provides explicit guidelines for including genotoxicity in carcinogenicity evaluations. In
subsequent Monographs genotoxicity and other relevant data have influenced the overall
classification of at least 20 chemicals (Table 1). For example, the genetic activity profile
of ethylene oxide (EO) shows clear evidence of mutagenicity in humans. EO consistently
induces somatic cell mutations in rodents in vivo, and gene mutation, chromosomal
aberrations, and SCEs in vitro. There is sufficient evidence of EO carcinogenicity in
rodents and limited evidence in humans. This, coupled with the compelling genotoxicity
that support a mutagenic mechanism of action, prompted the IARC to upgrade EO to a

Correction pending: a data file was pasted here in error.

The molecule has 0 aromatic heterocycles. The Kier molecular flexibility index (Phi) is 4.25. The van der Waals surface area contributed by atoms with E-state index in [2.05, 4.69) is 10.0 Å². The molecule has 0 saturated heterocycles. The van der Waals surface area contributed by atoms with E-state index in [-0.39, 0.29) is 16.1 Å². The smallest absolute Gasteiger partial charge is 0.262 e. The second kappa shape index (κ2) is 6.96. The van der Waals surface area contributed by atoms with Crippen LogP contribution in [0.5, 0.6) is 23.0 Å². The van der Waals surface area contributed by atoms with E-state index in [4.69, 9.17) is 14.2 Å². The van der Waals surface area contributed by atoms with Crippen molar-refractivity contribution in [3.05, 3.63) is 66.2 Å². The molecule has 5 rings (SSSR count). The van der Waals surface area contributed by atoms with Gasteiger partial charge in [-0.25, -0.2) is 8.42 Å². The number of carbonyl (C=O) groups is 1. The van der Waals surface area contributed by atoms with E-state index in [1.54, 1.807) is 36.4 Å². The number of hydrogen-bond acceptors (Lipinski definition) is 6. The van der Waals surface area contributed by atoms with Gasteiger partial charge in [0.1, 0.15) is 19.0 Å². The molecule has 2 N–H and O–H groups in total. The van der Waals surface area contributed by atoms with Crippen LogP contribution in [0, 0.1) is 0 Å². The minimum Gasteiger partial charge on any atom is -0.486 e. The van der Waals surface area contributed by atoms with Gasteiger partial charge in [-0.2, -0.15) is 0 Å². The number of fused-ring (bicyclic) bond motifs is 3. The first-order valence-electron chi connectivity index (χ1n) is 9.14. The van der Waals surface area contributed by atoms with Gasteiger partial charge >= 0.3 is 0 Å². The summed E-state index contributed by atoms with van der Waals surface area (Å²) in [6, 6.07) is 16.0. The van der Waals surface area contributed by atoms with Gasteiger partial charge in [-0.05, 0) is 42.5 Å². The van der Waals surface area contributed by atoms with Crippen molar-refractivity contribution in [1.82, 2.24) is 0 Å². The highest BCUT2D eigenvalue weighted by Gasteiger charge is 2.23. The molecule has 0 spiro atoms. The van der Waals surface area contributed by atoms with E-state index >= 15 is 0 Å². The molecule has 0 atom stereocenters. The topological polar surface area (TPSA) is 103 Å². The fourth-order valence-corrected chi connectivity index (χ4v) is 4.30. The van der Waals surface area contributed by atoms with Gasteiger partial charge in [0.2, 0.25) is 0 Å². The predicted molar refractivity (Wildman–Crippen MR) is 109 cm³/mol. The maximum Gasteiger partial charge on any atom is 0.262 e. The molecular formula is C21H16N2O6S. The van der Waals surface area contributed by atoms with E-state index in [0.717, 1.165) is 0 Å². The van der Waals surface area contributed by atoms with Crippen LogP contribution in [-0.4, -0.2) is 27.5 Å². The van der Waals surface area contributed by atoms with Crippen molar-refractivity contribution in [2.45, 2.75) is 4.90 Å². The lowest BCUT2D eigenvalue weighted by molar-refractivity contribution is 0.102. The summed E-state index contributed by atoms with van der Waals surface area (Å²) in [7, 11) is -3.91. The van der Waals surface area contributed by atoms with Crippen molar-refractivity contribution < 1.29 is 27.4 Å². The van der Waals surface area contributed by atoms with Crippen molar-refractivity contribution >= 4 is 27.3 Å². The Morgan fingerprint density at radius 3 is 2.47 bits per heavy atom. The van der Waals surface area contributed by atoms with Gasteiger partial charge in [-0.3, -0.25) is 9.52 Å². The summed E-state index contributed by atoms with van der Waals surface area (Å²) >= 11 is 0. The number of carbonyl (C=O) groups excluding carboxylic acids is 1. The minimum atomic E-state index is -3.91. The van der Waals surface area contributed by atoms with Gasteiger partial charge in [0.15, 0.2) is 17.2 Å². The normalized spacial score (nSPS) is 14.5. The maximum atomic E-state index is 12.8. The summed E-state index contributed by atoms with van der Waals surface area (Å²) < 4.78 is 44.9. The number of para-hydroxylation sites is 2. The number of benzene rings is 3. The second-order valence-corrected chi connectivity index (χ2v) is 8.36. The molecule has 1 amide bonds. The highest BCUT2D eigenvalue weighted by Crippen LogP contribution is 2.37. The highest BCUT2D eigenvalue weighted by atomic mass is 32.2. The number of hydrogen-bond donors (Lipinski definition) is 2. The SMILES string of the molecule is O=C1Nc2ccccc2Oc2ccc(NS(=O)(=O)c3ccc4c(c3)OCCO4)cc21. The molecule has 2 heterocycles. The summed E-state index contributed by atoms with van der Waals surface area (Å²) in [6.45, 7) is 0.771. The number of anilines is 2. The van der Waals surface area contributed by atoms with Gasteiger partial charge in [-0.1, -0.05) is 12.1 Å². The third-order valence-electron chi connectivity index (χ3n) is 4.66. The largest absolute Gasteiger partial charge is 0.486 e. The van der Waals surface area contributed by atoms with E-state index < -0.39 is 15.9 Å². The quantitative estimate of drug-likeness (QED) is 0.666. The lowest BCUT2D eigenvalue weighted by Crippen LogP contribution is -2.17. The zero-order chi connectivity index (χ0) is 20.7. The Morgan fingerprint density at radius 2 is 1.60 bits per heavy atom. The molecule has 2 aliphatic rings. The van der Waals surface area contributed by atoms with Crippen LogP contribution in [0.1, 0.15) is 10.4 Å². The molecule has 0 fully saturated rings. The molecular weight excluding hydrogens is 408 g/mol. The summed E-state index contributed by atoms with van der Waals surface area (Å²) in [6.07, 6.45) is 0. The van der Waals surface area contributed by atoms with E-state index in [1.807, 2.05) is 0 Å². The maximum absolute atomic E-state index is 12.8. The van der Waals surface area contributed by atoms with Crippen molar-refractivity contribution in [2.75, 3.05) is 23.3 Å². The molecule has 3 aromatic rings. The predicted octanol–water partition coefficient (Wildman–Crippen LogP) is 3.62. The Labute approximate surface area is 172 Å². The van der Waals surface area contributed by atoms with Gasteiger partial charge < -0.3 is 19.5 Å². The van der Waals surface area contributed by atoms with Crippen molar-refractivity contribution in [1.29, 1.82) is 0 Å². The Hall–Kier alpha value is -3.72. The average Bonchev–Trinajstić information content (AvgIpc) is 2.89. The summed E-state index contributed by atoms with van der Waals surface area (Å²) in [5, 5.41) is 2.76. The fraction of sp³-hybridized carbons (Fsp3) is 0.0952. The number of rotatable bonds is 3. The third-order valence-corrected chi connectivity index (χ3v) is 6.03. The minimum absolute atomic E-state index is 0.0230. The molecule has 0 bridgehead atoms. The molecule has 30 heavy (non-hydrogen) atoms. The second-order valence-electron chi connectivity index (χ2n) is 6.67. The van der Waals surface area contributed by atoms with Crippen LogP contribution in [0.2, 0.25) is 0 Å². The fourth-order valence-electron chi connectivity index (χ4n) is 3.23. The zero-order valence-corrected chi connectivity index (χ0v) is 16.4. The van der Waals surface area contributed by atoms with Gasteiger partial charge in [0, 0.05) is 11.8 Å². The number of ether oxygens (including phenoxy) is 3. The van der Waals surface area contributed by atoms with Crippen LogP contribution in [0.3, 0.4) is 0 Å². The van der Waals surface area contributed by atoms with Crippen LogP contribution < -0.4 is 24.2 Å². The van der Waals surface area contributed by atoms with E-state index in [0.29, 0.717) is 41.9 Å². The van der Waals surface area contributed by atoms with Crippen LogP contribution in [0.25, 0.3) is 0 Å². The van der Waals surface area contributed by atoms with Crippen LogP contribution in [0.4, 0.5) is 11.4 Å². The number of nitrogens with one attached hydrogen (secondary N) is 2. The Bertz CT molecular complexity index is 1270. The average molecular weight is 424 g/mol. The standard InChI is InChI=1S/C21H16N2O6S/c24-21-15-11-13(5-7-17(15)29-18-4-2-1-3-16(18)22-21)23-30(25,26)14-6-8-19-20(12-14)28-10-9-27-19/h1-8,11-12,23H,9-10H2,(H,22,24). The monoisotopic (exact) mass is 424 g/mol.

known human carcinogen. IARC recently re-evaluated 1,3-butadiene (BD) as a probable
human carcinogen. Butadiene is carcinogenic in mice and to a lesser degree in rats. It is
both mutagenic and clastogenic in numerous rodent studies, especially in mice. Positive
results reported in three of eleven human epidemiological studies have indicated that BD
may induce gene and/or chromosomal mutations in humans in vivo. We have reviewed
the genotoxicity data for 1,3-butadiene and for the other IARC probable and possible
human carcinogens, including some environmental agents (Tables 3 and 4). This
assessment of the overall genotoxicity for such agents, particularly those with positive
human in vivo data (Table 5), underscores a concern for the adequate protection of
exposed humans.

[This is an abstract of a proposed presentation and does not necessarily reflect EPA
policy.]




                                            48
                                                                                    P-15
                                                                               Kadhim M